Everybody does it. You do it. I do it a lot. Even the people interviewed for this column who say they don't do it, admit to at least trying it from time to time. And it's OK. It's safe and legal. In fact, it's good for you.
It? Singing, of course.
Researchers at UC Davis announced last spring that singing to your baby might increase its intellectual development. Come on, it even makes babies smarter!
. . . Oh, you don't have a singing voice? Well, you're not alone.
But that's not a good excuse. If you live in Southern California, you have plenty of opportunities to sing without fear of censorship . . . if you drive.
As a reporter, I spend a lot of time in my car, and I see a lot of people in their cars doing a lot of nothing.
According to the informal survey I conducted for this column, the most frequent single-driver activities I see are staring into the void, talking on cell phones, playing with your face, frowning, reading, smoking, putting on makeup, singing, and picking your nose.
So ask yourself: Which of these activities might make your day just a little brighter?
I hate cell phones, so I can't imagine that making anybody happier. I play with my face sometimes but that doesn't make me happier. Frowning? Well, duh! While I do read sometimes, I know how dangerous that can be, so I wouldn't recommend it. I don't smoke or wear makeup. Singing? Yes!
Oh, and I never, ever pick my nose. Honest.
Consider that most Southern Californians spend at least five to 10 hours a week in their cars (many spend more than 20). That's a lot of time spent staring into the void.
So sing! It's a great stress reliever.
Don't say you have no stress in your life. You've cut me off on the freeway more than once. And don't say you can't sing.
Likely story. I've heard the same response from most everyone who said they didn't sing in their cars.
It's probably just anxiety about being discovered singing on the freeway. But if it's the fear of being caught that's holding you back, take a tip from these confessed car-singers:
1. Be defiant.
"I sing louder," says Todd Martindale of Garden Grove, a 24-year-old computer software technician for IBM in Downey. Martindale says he refuses to be embarrassed when people shoot strange looks his way. "It would be way worse to be, 'la, la, la,' " he says, then pretending he's been caught singing, flashes a sheepish shrug. "I sing when I'm in a good mood. I know that."
2. Be friendly.
C.W. "Bud" Little, a department chair at Santa Ana College, recalls being gawked at a couple of weeks ago as he and his 12-year-old son, Nate, were rocking out to the new Weird Al Yankovic record "Running With Scissors."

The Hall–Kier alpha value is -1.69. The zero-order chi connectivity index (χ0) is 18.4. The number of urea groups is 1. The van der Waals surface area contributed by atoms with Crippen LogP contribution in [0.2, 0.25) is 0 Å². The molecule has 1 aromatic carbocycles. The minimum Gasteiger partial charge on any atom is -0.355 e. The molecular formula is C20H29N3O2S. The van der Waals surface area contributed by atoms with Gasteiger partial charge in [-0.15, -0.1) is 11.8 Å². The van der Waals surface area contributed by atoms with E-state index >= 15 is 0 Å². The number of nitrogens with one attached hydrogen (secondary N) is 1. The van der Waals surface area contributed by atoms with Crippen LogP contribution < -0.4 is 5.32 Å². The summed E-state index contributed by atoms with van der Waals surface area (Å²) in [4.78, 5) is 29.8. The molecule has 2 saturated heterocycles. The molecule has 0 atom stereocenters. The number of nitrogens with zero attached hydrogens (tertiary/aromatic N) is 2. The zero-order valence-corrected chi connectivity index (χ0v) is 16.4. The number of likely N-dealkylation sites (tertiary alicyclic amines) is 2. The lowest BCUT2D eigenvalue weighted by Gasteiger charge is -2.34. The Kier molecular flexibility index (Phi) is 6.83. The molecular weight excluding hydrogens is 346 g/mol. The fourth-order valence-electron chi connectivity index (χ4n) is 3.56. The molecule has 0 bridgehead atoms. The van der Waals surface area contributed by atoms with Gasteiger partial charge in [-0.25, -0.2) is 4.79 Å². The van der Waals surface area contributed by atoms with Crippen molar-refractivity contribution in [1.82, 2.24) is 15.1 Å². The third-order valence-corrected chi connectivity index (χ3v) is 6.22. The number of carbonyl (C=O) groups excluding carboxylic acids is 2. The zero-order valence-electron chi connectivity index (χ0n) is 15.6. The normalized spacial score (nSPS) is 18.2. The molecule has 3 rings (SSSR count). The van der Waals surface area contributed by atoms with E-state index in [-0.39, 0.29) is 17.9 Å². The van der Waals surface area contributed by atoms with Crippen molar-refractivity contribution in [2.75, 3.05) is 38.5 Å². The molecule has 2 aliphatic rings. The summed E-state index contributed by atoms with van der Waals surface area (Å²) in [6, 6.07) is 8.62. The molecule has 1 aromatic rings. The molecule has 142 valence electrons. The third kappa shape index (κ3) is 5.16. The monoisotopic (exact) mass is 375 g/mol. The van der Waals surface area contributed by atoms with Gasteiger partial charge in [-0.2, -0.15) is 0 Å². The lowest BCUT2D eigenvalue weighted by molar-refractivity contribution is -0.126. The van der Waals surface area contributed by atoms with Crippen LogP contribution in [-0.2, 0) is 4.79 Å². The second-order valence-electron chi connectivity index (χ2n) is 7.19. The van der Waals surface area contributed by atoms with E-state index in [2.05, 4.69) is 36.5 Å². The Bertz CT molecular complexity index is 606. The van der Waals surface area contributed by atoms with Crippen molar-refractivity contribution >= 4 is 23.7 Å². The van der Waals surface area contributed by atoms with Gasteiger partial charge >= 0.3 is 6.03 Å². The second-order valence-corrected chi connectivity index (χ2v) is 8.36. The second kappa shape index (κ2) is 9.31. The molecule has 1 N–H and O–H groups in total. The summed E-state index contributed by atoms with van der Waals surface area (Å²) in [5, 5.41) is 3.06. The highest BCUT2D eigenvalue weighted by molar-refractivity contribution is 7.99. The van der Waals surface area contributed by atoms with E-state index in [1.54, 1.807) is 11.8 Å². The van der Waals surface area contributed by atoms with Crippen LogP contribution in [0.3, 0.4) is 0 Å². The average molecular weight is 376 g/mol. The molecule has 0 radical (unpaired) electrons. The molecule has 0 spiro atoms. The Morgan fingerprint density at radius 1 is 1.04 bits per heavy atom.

"They were these two kids, must have been just out of high school, in a fancy convertible just staring at us," says Little, 41. "They probably couldn't believe anybody would look so dorky on purpose. I just waved and smiled when I saw them."
3. Be inconspicuous.
Erin Nemeth, a 25-year-old student at Cal State Fullerton, sings incognito. "I feel better when I sing with my sunglasses on." she says. "It's more of a 'stay hidden' thing because you know people are watching you."
Although she still gets weird looks, Nemeth continues singing. "It's a good release," she says.
And the people who stare?
"They're not happy people," she says. "They're obviously not passionate."
4. Ignore disapproving onlookers.
Hansje McHugh, owner of Coffee Pub in Laguna Beach, doesn't pay attention to rude stares. "I'm too busy having fun," McHugh says. "I would love to be a [professional] singer, but I don't have a good voice. But when you're in the car, it doesn't matter."
McHugh, 54, is originally from the Netherlands and sings Dutch songs with her grandchildren in the car. "That way I don't feel so goofy trying to teach them Dutch," she says.
See, everybody is a little self-conscious when they sing. Everybody.
. . . You're still not going to sing?
Well there's no law against it. The California Vehicle Code may place elaborate limitations on inedible kitchen grease, flammable liquids and golf carts, but it says nothing about singing in your car.
There are laws prohibiting the wearing of Walkman headphones or other earplugs. So don't do that. And there are laws regulating the decibel level of noise that cars, motorcycles and trucks with and without trailers can make, but that's a mess of information too detailed to list here.
The general noise rule is, if it can be heard 50 feet away while traveling on a highway, you're going to get a ticket. Now, considering that average freeway lanes are about 16 feet wide, if you're in the fast lane and a motorcycle cop can hear you singing, you're in trouble. But unless you're Luciano Pavarotti, I wouldn't worry. Just keep your windows rolled up and you'll be fine.
In fact, Officer Michael Lundquist with the California Highway Patrol says singing is safer than talking on a cellular phone.
"Typically, we see someone weaving back and forth and simply not paying attention; we pull them over," Lundquist says. "Some people are capable of doing many things at once; others aren't."
But as long as you make defensive driving your first priority, Lundquist agrees, singing in your car can help reduce stress. "If [people] had to be so intent on driving all the time, we'd all go nuts," he says.
Lundquist himself is a hummer, not a singer. "When I [sing], my kids tell me to shut up," he says. "But that's the difference between having and not having an audience; nobody's there to be a critic."
There you have it. It's safe, legal and you're not alone in your neurosis. So pop in that Quiet Riot cassette or that new Britney Spears CD and go at it. Or find a radio station you like, crank it up and let go. You'll feel much better.